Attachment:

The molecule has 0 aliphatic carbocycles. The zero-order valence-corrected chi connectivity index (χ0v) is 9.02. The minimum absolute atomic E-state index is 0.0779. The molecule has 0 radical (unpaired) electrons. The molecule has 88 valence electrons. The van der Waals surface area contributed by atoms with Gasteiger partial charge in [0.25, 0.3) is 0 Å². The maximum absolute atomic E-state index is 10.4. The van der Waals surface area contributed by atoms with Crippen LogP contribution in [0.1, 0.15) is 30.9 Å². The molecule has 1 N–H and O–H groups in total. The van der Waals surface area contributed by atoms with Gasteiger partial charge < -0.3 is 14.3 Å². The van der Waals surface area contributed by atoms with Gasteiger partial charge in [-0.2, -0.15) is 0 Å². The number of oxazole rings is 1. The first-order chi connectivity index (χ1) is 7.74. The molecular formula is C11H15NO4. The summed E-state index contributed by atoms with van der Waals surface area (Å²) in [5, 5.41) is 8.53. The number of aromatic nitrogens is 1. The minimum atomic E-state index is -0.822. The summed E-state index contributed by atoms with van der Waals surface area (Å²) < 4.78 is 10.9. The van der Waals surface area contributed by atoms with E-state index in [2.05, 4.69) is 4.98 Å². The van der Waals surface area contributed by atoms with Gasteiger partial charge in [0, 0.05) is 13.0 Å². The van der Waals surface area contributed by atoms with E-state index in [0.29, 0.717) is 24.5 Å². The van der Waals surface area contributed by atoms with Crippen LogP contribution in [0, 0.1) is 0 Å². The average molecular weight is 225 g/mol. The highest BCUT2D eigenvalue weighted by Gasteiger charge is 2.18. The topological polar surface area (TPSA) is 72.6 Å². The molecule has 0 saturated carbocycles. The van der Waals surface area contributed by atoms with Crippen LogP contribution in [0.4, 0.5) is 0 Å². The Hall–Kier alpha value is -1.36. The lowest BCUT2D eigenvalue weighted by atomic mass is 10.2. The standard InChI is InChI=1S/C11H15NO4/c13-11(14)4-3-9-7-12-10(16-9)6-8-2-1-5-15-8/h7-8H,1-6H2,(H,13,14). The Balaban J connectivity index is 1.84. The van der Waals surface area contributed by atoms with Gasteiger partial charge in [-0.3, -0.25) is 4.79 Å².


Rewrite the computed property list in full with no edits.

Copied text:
The molecule has 0 aliphatic carbocycles. The zero-order valence-corrected chi connectivity index (χ0v) is 9.02. The minimum absolute atomic E-state index is 0.0779. The molecule has 0 radical (unpaired) electrons. The molecule has 88 valence electrons. The van der Waals surface area contributed by atoms with Gasteiger partial charge in [0.25, 0.3) is 0 Å². The maximum absolute atomic E-state index is 10.4. The van der Waals surface area contributed by atoms with Crippen LogP contribution in [0.1, 0.15) is 30.9 Å². The molecule has 1 N–H and O–H groups in total. The van der Waals surface area contributed by atoms with Gasteiger partial charge < -0.3 is 14.3 Å². The van der Waals surface area contributed by atoms with Gasteiger partial charge in [-0.2, -0.15) is 0 Å². The number of oxazole rings is 1. The first-order chi connectivity index (χ1) is 7.74. The molecular formula is C11H15NO4. The summed E-state index contributed by atoms with van der Waals surface area (Å²) in [5, 5.41) is 8.53. The number of aromatic nitrogens is 1. The minimum atomic E-state index is -0.822. The summed E-state index contributed by atoms with van der Waals surface area (Å²) < 4.78 is 10.9. The van der Waals surface area contributed by atoms with E-state index in [2.05, 4.69) is 4.98 Å². The van der Waals surface area contributed by atoms with Gasteiger partial charge in [0, 0.05) is 13.0 Å². The van der Waals surface area contributed by atoms with E-state index in [0.29, 0.717) is 24.5 Å². The van der Waals surface area contributed by atoms with Crippen LogP contribution in [0, 0.1) is 0 Å². The average molecular weight is 225 g/mol. The highest BCUT2D eigenvalue weighted by Gasteiger charge is 2.18. The topological polar surface area (TPSA) is 72.6 Å². The molecule has 0 saturated carbocycles. The van der Waals surface area contributed by atoms with Crippen LogP contribution in [0.4, 0.5) is 0 Å². The Hall–Kier alpha value is -1.36. The lowest BCUT2D eigenvalue weighted by atomic mass is 10.2. The standard InChI is InChI=1S/C11H15NO4/c13-11(14)4-3-9-7-12-10(16-9)6-8-2-1-5-15-8/h7-8H,1-6H2,(H,13,14). The Balaban J connectivity index is 1.84. The van der Waals surface area contributed by atoms with Gasteiger partial charge in [-0.3, -0.25) is 4.79 Å².